Millions rely on Medicare to access our healthcare system. They should have exceptional care and cutting edge treatments available to them. Reimbursing doctors so that they can serve these patients is critical—for this reason, I have consistently advocated for timely and adequate physician compensation. Systemic reform is also crucial. The Medicare system needs the strengths inherent in the market—healthy competition that provides choice, flexibility and affordability The Medicare Modernization Act of 2003 introduced market forces into the system that have benefited millions of seniors since.
Unfortunately, in early July, the Senate voted to compromise positive gains we’ve made in instituting market-oriented reforms to Medicare over the past four years. The vote on H.R. 6331, the Medicare Improvements for Patients and Providers Act, wasn’t about physician compensation. It was about whether or not this country would reject market-oriented reforms and move, instead, toward a strictly government-run healthcare system. As Paul Krugman, an editorial writer for the New York Times said in an article the day after the vote occurred: "Ostensibly, Wednesday’s vote was about restoring cuts in Medicare payments to doctors. What it was really about, however, was the fight against creeping privatization...If the Democrats can win victories like this now, they should be able to put a definitive end to the privatization of Medicare next year. " Krugman concludes his article by stating, “ A lot can still go wrong with this vision. But the odds of achieving universal health care, soon, look a lot higher than they did just a couple of weeks ago.” Krugman has it exactly right. Contrary to Krugman, though, I don’t support socialized medicine and don’t view last week’s vote on Medicare with jubilation.
There are those who want to move this country backward, toward failed healthcare policies that reduce choice, incentives for good service and access while increasing systemic and individual costs. They created a bill with controversial offsets, eroding provisions that have made Medicare more responsive to recipients. That’s what the vote on H.R. 6331 was about, plain and simple. Physicians still would have received their unreduced Medicare compensation; there was virtually universal support for that fix and it will be made under every proposal on the table. But, linking the physician compensation fix to removing market-oriented reforms in Medicare was political manipulation in the extreme.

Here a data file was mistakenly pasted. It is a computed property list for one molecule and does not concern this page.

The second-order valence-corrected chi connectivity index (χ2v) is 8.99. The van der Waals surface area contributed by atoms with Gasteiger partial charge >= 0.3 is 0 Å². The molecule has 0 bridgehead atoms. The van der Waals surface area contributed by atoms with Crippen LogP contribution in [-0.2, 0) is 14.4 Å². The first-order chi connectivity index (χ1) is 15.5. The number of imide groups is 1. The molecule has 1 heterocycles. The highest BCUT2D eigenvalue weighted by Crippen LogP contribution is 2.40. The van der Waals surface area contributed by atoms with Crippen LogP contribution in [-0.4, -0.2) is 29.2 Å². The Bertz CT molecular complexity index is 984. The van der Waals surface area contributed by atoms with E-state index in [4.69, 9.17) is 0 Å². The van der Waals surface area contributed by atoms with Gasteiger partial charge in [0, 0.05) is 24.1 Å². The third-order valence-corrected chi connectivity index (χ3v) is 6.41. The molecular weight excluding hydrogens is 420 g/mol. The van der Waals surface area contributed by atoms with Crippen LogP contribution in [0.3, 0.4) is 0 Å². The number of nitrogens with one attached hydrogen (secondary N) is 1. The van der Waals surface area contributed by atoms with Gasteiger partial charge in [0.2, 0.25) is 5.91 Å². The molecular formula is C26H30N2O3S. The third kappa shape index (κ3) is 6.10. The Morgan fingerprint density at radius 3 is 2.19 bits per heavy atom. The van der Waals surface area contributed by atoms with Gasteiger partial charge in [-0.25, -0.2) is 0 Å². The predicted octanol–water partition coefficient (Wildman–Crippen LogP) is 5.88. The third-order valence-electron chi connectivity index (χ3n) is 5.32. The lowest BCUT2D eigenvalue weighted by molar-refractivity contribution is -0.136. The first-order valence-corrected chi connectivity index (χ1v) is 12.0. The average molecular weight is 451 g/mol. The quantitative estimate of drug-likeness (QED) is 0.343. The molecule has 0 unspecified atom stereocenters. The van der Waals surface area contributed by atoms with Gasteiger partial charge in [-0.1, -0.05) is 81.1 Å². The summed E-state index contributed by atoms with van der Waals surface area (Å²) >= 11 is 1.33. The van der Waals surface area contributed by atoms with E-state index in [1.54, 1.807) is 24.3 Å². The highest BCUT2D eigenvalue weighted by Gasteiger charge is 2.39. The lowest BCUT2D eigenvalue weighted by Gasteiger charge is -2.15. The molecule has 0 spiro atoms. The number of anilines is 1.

Those who want to reverse our move toward a more market-oriented Medicare system tried to turn my nay vote into an appalling misportrayal of my priorities. My priorities are and always have been patients, physicians and our entire health care system. Time and again, I’ve championed adequate and timely Medicare reimbursement for physicians. I’ve been a leader in the Finance Committee in fighting for this for years, as my voting record testifies.
Let me repeat:
• Support for stopping impending cuts in physician Medicare compensation is virtually universal and bipartisan; physicians would have received updated compensation, regardless of the outcome of H.R. 6331.
• This vote and legislative battle were not about physician’s compensation. They were about rejecting market-oriented reforms and moving toward socialized medicine.
• I have been and will remain a leader in fighting for proper physician compensation. In fact, although I consistently support annual fixes, I continue to advocate for a permanent fix rather than the temporary fixes Congress continues to enact.
Please visit my website at http://crapo.senate.gov for links about the true nature of The Medicare Improvements for Patients and Providers Act. I regret that this particular bill passed Congress. What I regret even more is that physicians who treat Medicare patients were the unfortunate hostages in this ongoing crisis.
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